Outdoor Activity: PBS KIDS Dinosaur Train Geocaching Challenge


Outdoor Activity—Recently, my boys and I had the opportunity to take the PBS Kids Dinosaur Train Geocaching Challenge. As you may or may not know, geocaching is a family-friendly outdoor adventure that blends technology, gaming and environmental discovery. Participants use a GPS, smart phone, or other navigational techniques to hide and seek containers, called "geocaches" or "caches", anywhere in the world. There are currently 1,519,577 active geocaches and over 5 million geocachers worldwide, my family and me being four of them.

The Dinosaur Train Challenge is comprised of 92 geocaches hidden in the U.S. and Canada, each one featuring a dinosaur, containing educational information related to that dinosaur, and hiding in a museum, zoo, aquarium, or aviary. The geocaches are made and hidden either by PBS station representatives or families who like Dinosaur Train. Anyone can make a geocache or participate in the challenge, regardless of their experience level. Everything they need to know can be found here.

Here's what we did:

  • I went to About halfway down the information page, I found  a link to the list of Dinosaur Train geocaches. After clicking on that link, I scrolled through that list until I found one located in our state. I noted the description, small map, and logs of previous visits from other users. Even without the actual coordinates of the cache, I had a good idea where it was hidden.
  • I programmed the coordinates of the cache into my GPS and grabbed a Dinosaur Train-related trinket that I happened to have on hand. It's customary to trade stuff in geocaches: you put something in (i.e., a trinket, book, or something cooler, depending on the theme and location of the cache) and take something out.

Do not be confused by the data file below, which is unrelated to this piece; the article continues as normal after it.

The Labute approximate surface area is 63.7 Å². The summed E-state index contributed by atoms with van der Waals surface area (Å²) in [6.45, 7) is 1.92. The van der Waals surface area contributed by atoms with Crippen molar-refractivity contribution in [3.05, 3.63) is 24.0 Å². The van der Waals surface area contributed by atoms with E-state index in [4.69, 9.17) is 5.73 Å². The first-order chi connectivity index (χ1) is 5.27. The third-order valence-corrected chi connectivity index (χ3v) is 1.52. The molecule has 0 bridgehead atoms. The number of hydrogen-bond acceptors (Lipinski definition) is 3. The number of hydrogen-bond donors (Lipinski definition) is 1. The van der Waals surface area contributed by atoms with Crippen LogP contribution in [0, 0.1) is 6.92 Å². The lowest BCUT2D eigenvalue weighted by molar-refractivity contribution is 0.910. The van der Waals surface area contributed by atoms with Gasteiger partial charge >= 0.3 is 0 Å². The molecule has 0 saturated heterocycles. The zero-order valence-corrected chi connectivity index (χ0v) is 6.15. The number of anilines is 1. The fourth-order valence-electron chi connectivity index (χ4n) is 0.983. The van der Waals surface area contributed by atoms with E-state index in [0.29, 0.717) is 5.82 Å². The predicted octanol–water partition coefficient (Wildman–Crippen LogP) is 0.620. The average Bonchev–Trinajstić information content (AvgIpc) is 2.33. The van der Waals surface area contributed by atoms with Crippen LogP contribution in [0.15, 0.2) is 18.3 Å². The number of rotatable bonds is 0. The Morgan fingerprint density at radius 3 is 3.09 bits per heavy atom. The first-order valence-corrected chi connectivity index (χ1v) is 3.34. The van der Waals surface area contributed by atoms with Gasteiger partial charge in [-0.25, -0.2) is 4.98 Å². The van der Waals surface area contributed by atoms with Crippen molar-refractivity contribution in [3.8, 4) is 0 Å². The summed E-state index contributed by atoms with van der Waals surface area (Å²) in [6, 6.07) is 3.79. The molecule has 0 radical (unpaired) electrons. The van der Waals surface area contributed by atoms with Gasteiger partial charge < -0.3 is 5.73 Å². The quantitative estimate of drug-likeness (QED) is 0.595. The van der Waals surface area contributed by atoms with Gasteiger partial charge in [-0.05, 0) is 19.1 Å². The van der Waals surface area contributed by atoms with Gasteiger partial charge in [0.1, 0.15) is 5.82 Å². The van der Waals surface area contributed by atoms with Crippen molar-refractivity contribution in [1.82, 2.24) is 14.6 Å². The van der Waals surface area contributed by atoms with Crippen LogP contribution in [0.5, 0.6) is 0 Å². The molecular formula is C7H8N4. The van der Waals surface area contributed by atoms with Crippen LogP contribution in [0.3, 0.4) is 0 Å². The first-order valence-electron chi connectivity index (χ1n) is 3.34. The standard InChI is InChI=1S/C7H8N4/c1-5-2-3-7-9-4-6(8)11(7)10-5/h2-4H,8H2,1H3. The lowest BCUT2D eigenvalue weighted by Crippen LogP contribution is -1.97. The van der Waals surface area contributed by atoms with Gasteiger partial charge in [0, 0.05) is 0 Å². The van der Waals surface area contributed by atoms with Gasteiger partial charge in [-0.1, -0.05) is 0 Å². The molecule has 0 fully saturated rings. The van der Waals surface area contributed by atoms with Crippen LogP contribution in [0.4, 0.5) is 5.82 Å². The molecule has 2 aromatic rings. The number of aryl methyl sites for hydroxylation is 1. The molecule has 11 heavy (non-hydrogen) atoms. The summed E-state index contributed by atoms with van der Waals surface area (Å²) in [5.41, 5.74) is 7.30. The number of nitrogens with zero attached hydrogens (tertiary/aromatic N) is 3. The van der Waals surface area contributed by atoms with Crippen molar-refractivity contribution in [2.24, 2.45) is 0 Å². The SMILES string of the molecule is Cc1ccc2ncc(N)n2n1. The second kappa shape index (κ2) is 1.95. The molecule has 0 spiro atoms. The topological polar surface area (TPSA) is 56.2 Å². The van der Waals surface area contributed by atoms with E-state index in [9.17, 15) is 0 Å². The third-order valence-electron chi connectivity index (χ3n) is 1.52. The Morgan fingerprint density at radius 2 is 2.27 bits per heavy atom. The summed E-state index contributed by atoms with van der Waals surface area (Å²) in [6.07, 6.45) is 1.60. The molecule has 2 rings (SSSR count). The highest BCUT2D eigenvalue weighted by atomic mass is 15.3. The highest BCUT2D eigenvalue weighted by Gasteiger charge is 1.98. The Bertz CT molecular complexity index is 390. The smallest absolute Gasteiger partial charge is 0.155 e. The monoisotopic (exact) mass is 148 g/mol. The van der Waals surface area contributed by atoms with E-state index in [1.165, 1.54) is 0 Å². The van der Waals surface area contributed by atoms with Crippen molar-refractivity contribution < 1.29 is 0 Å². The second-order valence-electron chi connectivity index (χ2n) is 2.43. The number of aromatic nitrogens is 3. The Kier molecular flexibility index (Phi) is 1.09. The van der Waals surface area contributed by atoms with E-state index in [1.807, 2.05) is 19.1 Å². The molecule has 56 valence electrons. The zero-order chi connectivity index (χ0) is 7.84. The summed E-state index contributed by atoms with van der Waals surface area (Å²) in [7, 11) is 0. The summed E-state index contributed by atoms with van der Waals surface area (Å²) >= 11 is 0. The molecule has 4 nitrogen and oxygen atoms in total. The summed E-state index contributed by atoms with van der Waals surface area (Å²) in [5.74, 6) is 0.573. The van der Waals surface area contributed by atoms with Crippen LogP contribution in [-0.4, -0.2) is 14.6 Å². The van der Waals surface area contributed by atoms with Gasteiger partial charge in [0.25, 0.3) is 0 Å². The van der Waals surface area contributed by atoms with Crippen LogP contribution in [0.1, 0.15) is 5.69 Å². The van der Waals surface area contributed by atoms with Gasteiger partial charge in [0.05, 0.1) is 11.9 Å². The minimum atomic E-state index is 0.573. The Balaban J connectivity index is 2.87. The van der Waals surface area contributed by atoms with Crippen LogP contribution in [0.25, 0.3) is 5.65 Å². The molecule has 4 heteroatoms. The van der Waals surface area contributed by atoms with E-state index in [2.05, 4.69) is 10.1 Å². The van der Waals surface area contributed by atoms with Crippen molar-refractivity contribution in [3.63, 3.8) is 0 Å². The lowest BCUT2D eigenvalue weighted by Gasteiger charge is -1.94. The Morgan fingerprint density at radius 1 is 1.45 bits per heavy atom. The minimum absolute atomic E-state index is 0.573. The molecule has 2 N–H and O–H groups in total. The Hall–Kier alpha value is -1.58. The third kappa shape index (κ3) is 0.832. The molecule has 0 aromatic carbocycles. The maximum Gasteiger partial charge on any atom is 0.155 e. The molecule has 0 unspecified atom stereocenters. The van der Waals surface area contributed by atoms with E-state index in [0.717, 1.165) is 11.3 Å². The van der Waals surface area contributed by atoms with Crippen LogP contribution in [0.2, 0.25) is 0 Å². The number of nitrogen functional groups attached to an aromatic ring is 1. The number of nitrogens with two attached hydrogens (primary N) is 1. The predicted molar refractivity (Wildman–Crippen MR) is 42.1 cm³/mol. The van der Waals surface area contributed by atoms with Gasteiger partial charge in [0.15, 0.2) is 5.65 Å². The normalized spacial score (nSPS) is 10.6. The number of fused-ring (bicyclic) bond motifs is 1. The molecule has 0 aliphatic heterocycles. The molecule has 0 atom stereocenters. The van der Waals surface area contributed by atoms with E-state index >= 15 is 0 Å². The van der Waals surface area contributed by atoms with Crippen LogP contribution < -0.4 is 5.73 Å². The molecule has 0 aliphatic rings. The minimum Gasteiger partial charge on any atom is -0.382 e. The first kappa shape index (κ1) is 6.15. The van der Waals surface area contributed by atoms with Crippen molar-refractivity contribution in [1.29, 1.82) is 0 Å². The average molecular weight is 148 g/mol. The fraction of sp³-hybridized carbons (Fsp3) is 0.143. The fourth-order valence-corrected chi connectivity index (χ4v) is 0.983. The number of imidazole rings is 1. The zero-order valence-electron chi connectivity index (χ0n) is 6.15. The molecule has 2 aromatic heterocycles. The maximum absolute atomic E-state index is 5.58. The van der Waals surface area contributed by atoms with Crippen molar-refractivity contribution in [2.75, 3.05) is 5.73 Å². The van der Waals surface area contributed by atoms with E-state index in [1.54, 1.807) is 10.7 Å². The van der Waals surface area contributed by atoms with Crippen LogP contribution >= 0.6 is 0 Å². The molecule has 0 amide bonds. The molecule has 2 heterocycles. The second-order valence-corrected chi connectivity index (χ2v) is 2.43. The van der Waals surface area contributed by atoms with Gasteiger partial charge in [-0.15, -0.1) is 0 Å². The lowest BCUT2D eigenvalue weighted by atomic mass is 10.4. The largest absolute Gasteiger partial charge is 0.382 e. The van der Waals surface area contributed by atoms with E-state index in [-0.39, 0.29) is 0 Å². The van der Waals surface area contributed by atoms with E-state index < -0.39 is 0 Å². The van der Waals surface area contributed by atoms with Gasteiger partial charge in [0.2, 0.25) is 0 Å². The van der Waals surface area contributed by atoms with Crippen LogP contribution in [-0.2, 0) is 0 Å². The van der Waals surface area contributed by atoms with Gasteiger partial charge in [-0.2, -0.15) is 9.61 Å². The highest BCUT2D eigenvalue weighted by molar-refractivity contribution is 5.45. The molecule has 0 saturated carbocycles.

• As soon as we got on the road, my GPS told me what direction I needed to go and the approximate distance to the cache. It led us to within 10 or 20 feet of it. All GPS's have a margin of error (here's why), so they'll get you in the area of a cache, but it's up to you to interpret whatever clues were provided by the maker of the cache or those who've visited it before you. Therein lies a big part of the fun of geocaching.
  • This cache was hidden in Tracy Aviary. It actually took two separate visits to find it, complicated by bad weather and traffic. The staff of the Aviary didn't even know it was there, but Dave Orndorff, the curator, was kind enough to let me in for free the second time to continue my search.

  • We found the cache! It contained a logbook for us to record our visit, a few bird or dinosaur trinkets, and information on the microraptor, a small, bird-like dinosaur. We left our trinket and took a travel bug, and then spent a couple of hours exploring the whole aviary.

I like geocaching with my kids because I know they're developing critical and creative thinking skills as they go through the process of helping me follow coordinates to and deciphering clues about finding a geocache. I'm told that these are cornerstones of problem solving and scientific thought. Beyond that, though, it's just a lot of fun to get outside together!

What educational outdoor activities do you like to do with your family? What skills do these activities teach your children?

The following two tabs change content below.

Latest posts by Mom It Forward (see all)


Submit a Comment

Your email address will not be published. Required fields are marked *

Web Statistics